This is about trying to take control of how our lives are wired. In these backlands of northern Guatemala, you can actually see where the energy grid stops. The power line runs by the road until, suddenly, it just doesn’t and, out past this point, people’s homes work without the modern conveniences that most urbanites take for granted. So it may be easy to look at this family’s homestead and think it’s a picture of past except for one small thing that little square on the roof there? It actually may be a window into the future of powering homes, no matter where you live.
The price of a solar panel has fallen 80 percent in the last decade, to the point where now, around much of the world, it’s the cheapest way to generate energy. This family’s solar panel powers a cell phone charger, a TV, and, most important, lights at night for the kids. A few years ago, a company called Kingo started giving out solar panels, batteries, and bulbs in rural Guatemala. They make money on how much power people use, billing them on a model similar to pre-paid cell phones. Kingo does not compete against the grid. We compete against candles, kerosene, diesel.
Basic Unit Costs
Our most basic unit costs around 9 dollars a month. That’s around half of what candles cost. We envision these communities leapfrogging the traditional grid. In rural Africa, there’s not a telephone pole to be seen, because everybody, their first phone was a cell phone, and it just went right over all that. Much more importantly, the same thing now seems to be happening with energy. The impact of this growing energy source won’t just be felt in rural areas off the grid. There are likely to be changed in store for places like the United States, where the grid is so omnipresent, it’s taken for granted. Even though it’s impacting us every day, it’s invisible to us.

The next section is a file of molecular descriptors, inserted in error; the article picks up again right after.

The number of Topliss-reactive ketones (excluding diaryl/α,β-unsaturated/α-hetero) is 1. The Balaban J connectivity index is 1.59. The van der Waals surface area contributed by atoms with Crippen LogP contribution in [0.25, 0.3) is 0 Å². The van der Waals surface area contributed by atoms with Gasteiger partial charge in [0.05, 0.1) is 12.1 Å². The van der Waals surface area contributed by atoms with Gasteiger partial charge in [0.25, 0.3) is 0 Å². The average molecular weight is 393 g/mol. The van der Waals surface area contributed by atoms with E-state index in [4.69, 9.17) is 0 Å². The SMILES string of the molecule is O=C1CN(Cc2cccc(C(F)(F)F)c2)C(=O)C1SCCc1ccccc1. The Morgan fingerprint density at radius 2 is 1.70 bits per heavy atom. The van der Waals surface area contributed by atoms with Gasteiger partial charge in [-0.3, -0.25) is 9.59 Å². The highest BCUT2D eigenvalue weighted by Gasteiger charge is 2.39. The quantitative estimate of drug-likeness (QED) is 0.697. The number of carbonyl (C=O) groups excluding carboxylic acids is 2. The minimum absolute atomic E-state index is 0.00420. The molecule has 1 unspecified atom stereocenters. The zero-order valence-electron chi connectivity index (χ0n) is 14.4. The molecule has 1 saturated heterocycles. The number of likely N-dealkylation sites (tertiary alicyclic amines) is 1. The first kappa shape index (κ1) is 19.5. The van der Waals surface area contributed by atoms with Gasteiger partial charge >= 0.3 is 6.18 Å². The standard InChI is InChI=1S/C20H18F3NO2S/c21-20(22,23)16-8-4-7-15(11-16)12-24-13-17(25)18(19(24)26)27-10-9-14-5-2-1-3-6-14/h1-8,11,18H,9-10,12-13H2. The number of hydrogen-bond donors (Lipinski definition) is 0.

No one knows, or hears, how much energy they’re using. I can say, oh, the average household in the US uses 30-kilowatt hours per day, but it’s fairly meaningless and because you don’t see it, and because you don’t hear it, it’s really easy to just use it. You’ve got a socket on the wall, and that’s where electricity comes from. But, of course, that’s not where electricity comes from. It comes from going someplace, and blowing the top off a mountain, and collecting the coal, and taking it to a big, huge power plant, and burning it in a huge boiler, and then taking the power that comes out, and running it over hundreds of miles of power line, and it’s all of that to accomplish, I don’t know, drying your clothes and it’s an important thing to pay attention to.
Greatest Engineering Achievement
Energy is central to everything that we do, right? The electric grid was called the greatest engineering achievement of the 20th century. It has these tendrils that just penetrate everything in our world. There are all these power plants, and all these wires, and all these poles, and all these people, and all these cell phones getting charged, that are all actually, in fact, part of the same machine. As more and more of us have hooked into this vast machine, it’s beginning to feel the strain of age.
At the same time, the interconnected grids face mounting security risks from hackers and terrorists, not to mention, increasingly extreme weather. You don’t trust the big entity to function the way it should, because it doesn’t. Even in places where utilities are working relatively well, there’s still power outages all the time and even when it is working, this vast machine takes a tremendous amount of fossil fuel to keep going. All that fossil fuel started creating other problems. It’s not a workable system, in the long run, if it melts your icecaps as part of its function.